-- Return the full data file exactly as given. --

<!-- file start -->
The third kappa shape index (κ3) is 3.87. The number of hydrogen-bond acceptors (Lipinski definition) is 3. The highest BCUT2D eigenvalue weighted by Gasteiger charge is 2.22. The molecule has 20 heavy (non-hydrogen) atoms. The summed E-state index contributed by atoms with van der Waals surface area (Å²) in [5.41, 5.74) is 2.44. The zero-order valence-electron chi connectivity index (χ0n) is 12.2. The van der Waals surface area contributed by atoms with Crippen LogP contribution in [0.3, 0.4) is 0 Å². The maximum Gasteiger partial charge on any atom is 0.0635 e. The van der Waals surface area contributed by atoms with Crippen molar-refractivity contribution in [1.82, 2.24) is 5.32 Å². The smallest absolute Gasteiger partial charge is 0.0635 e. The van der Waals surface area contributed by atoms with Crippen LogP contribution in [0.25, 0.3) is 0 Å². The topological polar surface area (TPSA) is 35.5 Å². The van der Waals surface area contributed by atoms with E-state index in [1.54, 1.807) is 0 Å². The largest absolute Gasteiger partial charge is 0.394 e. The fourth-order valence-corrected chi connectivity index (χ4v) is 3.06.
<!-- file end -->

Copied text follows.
The third kappa shape index (κ3) is 3.87. The number of hydrogen-bond acceptors (Lipinski definition) is 3. The highest BCUT2D eigenvalue weighted by Gasteiger charge is 2.22. The molecule has 20 heavy (non-hydrogen) atoms. The summed E-state index contributed by atoms with van der Waals surface area (Å²) in [5.41, 5.74) is 2.44. The zero-order valence-electron chi connectivity index (χ0n) is 12.2. The van der Waals surface area contributed by atoms with Crippen LogP contribution in [0.3, 0.4) is 0 Å². The maximum Gasteiger partial charge on any atom is 0.0635 e. The van der Waals surface area contributed by atoms with Crippen molar-refractivity contribution in [1.82, 2.24) is 5.32 Å². The smallest absolute Gasteiger partial charge is 0.0635 e. The van der Waals surface area contributed by atoms with Crippen LogP contribution in [0.25, 0.3) is 0 Å². The topological polar surface area (TPSA) is 35.5 Å². The van der Waals surface area contributed by atoms with E-state index in [1.54, 1.807) is 0 Å². The largest absolute Gasteiger partial charge is 0.394 e. The fourth-order valence-corrected chi connectivity index (χ4v) is 3.06.